The increasing distribution of illicitly manufactured fentanyl (IMF) across the United States, and the sharp rise in overdose deaths linked to this drug, are causing more concern about a growing threat to public health and safety.
According to a report published online August 25 in Morbidity and Mortality Weekly Report (MMWR), the number of drug products obtained by law enforcement that tested positive for fentanyl (fentanyl submissions) increased by 426% from 2013 through 2014. Deaths related to synthetic opioids (excluding methadone) increased by 79% during that period.
“An urgent, collaborative public health and law enforcement response is needed to address the increasing problem of IMF and fentanyl deaths,” said the report’s authors, led by R. Matthew Gladden, PhD, National Center for Injury Prevention and Control, Centers for Disease Control and Prevention (CDC).
Pharmaceutical fentanyl, a synthetic opioid 50 to 100 times more potent than morphine, is approved for the management of surgical/postoperative pain, severe chronic pain, and breakthrough cancer pain. IMF, which is unlawfully produced fentanyl obtained through illicit drug markets, is commonly mixed with or sold as white powder heroin.
Starting in 2013, the production and distribution of IMF increased to unprecedented levels. In 2015, the Drug Enforcement Administration (DEA) and the CDC issued nationwide alerts identifying increases in fentanyl-related overdose deaths in multiple states.
The current report documents changes in synthetic opioid–related overdose deaths among 27 states where death certificates consistently report drugs involved in overdoses. These changes were highly correlated with fentanyl submissions, but not with fentanyl prescribing, which remained relatively stable.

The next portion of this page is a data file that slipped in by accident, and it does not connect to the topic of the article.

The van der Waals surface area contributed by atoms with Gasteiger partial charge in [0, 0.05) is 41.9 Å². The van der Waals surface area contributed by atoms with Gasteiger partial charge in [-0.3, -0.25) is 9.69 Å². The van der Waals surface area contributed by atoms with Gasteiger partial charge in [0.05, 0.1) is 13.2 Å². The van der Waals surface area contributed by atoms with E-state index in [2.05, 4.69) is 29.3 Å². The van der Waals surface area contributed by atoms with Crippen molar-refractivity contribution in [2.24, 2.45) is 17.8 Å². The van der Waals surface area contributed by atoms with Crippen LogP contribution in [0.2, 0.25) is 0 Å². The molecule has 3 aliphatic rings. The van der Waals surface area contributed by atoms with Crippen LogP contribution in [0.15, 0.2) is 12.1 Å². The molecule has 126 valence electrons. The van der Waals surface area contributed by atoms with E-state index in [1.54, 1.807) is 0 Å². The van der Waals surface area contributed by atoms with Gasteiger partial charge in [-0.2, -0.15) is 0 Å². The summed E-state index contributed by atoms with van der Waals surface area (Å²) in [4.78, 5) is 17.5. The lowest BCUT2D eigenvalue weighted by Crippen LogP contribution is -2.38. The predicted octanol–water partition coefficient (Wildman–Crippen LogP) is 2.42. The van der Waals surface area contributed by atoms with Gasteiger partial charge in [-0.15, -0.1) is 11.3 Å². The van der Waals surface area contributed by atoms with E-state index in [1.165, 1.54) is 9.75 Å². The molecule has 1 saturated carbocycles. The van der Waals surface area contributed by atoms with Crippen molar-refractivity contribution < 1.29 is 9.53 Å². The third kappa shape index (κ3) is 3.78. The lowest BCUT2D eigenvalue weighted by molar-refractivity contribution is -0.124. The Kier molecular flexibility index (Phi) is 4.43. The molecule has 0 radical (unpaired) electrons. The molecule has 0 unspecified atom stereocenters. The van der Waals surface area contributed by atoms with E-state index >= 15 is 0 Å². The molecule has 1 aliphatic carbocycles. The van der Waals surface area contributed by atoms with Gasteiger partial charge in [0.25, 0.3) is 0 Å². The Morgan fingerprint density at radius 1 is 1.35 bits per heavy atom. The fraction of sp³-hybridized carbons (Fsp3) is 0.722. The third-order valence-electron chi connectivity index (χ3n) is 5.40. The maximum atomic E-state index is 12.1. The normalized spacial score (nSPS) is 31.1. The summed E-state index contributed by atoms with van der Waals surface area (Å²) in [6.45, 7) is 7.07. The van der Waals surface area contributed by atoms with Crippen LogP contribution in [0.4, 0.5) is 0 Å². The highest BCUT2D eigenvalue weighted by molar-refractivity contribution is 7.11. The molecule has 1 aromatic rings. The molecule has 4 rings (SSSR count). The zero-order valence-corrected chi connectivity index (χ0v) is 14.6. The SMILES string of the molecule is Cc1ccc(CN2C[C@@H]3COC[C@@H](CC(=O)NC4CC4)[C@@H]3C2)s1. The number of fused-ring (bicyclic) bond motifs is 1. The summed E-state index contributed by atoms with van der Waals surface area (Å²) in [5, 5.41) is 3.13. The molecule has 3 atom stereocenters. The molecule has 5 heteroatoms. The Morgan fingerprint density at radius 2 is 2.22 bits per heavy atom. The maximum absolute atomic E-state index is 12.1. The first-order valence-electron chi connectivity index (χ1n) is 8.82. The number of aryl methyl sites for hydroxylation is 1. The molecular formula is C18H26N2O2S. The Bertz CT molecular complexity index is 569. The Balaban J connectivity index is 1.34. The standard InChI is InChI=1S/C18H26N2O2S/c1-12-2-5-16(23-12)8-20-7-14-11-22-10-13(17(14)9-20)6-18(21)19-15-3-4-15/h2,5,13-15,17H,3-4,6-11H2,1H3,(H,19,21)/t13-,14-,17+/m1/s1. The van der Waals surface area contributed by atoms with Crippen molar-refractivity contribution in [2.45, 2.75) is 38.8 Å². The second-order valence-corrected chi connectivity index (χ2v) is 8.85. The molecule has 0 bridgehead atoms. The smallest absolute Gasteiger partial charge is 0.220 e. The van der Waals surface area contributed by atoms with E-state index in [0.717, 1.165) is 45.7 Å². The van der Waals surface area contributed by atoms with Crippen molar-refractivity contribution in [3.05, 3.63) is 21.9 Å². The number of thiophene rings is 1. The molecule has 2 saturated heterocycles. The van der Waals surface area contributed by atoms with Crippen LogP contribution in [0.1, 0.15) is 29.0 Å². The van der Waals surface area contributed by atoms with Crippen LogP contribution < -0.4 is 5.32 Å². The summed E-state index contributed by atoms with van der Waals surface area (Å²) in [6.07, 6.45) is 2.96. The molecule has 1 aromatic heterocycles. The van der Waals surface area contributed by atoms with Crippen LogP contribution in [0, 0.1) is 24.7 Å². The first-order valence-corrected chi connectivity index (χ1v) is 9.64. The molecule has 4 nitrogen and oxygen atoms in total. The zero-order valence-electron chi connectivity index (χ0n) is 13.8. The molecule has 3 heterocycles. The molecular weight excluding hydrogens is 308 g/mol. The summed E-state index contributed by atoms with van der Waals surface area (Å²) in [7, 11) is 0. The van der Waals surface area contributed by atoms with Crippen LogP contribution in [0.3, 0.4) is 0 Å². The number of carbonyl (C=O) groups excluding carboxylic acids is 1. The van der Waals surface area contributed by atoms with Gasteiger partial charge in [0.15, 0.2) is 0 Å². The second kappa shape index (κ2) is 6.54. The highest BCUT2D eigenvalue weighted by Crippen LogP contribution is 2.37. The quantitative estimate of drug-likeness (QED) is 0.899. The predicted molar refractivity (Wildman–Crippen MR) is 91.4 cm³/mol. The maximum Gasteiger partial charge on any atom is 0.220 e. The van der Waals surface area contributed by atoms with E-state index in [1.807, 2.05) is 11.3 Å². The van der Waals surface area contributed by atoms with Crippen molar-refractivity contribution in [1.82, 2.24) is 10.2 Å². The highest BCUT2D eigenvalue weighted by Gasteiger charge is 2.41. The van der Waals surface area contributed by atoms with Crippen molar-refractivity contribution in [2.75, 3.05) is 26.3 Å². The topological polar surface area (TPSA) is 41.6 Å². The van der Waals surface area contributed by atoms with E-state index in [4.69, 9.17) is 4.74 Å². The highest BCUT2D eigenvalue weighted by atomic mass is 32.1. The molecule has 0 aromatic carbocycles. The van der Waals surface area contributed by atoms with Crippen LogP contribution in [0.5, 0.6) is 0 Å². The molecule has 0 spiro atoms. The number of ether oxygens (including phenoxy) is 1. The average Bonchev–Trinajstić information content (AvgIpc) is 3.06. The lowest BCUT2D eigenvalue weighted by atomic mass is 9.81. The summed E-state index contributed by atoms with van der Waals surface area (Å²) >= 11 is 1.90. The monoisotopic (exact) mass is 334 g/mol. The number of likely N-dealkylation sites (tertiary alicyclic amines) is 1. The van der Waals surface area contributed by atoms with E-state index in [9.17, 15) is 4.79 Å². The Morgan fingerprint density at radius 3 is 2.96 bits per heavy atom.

The report identified eight states where increases in fentanyl submissions and synthetic opioid deaths were primarily concentrated. In these “high-burden” states, the synthetic opioid crude death rate increased 174%, and the rate of reported fentanyl submissions increased by 1000%.
These high-burden states were located in the Northeast (Massachusetts, Maine, and New Hampshire), the Midwest (Ohio), and the South (Florida, Kentucky, Maryland, and North Carolina). Increases in synthetic opioid deaths in high-burden states disproportionately involved non-Hispanic white men aged 25 to 44 years.
The strong correlation between increases in fentanyl submissions, primarily driven by IMF, increases in synthetic opioid deaths, mostly related to fentanyl, and uncorrelated stable fentanyl prescriptions rates supports the hypothesis that IMF is driving the increases in fentanyl deaths, according to the report’s authors.
“The high potency of fentanyl and the possibility of rapid death after fentanyl administration, coupled with the extremely sharp 1-year increase in fentanyl deaths in high-burden states, highlights the need to understand the factors driving this increase,” the authors write.
The authors note a number of limitations to their findings. One is that because synthetic opioid deaths include those involving drugs other than fentanyl, the absolute number of synthetic opioid deaths should be considered “a proxy” for the number of fentanyl deaths.
Also, whereas drug submissions vary over time and from region to region, the findings are restricted to 27 states, and testing for fentanyl deaths might vary across jurisdictions.
Ohio and Florida